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October 21, 2013 by jeliwobble

It is my personal belief that boys are like dogs; if they don’t get walked at least once a day, they are liable to destroy the furniture.

When I was pregnant with Son, many people would smile at me knowingly and say ‘Oh, I bet you were trying for a boy!’, having had two girls. I genuinely didn’t care very much whether he was a boy or girl; a girl would have meant I knew what I was getting, so I was confident, and a boy would have meant exciting new experiences, so I would have had a wealth of learning to do. So long as baby was reasonably healthy, I would be happy.

In due course, a little boy did arrive in my life and, in the first instance, I was impressed at how undemanding and laid back the lad was. He was early, so he slept a lot, and even when he was awake, he was a chilled out little guy. He was cute, and cuddly, and sweet natured, and not that different to my girls. To be honest, none of them were that difficult as babies. Middlie was a little high maintenance and didn’t sleep through the night fully till she was four but, mostly, they were all pretty good. Lots of people told me that boys, in general, were easier than girls. I had pretty easy girls, so I thought I would be onto a winner here with my boy!

At about the six month stage, when he was sitting up and able to grab stuff, he did something that neither girl had really done. If the girls were bored of something, they would drop it and move onto the next thing. He wouldn’t. He threw things. Hard.

Some of the toys we had were second hand and come down through both girls fairly unscathed. No more. Bumps and dinks appears on things with increasing regularity. Small electronic toys that had been working perfectly fine one day were burbling incoherently the next.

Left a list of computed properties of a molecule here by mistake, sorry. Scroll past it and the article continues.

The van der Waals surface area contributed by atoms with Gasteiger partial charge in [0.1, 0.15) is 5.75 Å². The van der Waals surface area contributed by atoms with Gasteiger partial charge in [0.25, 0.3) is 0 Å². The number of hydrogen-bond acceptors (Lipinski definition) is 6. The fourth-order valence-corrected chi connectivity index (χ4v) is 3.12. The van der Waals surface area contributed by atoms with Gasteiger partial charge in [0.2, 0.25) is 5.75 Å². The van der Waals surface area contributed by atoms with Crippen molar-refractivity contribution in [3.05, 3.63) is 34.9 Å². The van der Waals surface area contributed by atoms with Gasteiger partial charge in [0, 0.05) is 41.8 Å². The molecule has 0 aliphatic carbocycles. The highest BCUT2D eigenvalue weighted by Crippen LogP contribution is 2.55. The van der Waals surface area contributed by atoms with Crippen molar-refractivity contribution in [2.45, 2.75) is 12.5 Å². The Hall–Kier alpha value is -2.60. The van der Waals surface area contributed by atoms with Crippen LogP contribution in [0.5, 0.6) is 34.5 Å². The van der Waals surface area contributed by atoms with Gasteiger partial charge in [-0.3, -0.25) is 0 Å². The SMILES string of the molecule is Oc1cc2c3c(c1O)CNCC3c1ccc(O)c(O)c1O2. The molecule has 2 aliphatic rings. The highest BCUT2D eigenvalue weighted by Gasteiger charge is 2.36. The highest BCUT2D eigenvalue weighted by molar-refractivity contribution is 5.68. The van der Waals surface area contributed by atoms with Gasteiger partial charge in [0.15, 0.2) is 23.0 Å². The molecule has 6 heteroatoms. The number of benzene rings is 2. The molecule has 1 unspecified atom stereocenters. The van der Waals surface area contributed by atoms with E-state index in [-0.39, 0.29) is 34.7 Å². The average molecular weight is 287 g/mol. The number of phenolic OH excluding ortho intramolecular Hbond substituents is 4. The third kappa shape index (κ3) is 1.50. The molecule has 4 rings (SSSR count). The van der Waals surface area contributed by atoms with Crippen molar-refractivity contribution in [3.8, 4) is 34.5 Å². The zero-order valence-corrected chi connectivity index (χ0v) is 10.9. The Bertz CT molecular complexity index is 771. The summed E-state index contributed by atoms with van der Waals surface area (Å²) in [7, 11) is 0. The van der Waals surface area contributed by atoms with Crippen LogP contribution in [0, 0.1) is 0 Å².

As he grew, it became apparent that throwing wasn’t the only way he was intending to destroy every toy he owned. Toys, of course, had two ways to play with them: The right way and the correct way… Books are not for reading (heaven forbid he should sit still long enough to be read to), they were ramps and stepping stones and walls and teepees for cars. The toy xylophone shouldn’t be played with using the plastic beater; no, carefully collected stones were called for, or other toys, whatever came to hand. The Fisher Price garage doubled for years as a stepstool, despite a perfectly serviceable one being available. DVDs make excellent carpet skates (this is *genuinely* how most of his DVDs got scratched).

Any toy could be tested to destruction but woe betide you, Mother, should you imagine you would be allowed to throw the destroyed remnants away. ‘But, son, you pulled the tyres off with your teeth and chewed them like gum. You can’t use that car now!’

‘But it’s my *favourite*!’ Cue much wailing and gnashing (on a car tyre) of teeth.

He would be *into* everything. Cupboards he shouldn’t be able to get into, items he shouldn’t be able to reach (Fisher Price garage stepstool anyone?), mess where mess should be impossible to happen. He just *did* things which were so beyond what any ordinary person would think was OK to do, that I couldn’t think far enough ahead to prevent him from doing them!

The girls were *never* like this. Even my more accident prone, clumsier Eldest took more care of her stuff and played more sensibly, with less intent on destroying it.

He hasn’t got much better as he’s grown, to be honest. Except, nowadays, it’s not *his* stuff that gets destroyed, it’s ours. He is wily. He will fiddle, unseen, with stuff he knows he’s not supposed to touch. Everyso often, there will come the clarion call – ‘Mummy, I think there’s been an accident’ – where there will follow the sinking of the heart and the wondering what precious item he has inflicted his personal brand of destruction on now.

Yesterday, God only knows how he did it, but he managed to smash the baby bouncer to the point were the plastic was truly irreparable. I suspect he just stood in it, then lost his balance and fell on the toy arch, snapping it away from the base. It really was a good thing that I’d finished using it as I was only thinking on Friday during baby group that we wouldn’t need it any more and I should put it away, or the response I gave him for yet another ‘accident that didn’t need to happen’ wouldn’t have been quite so mild…


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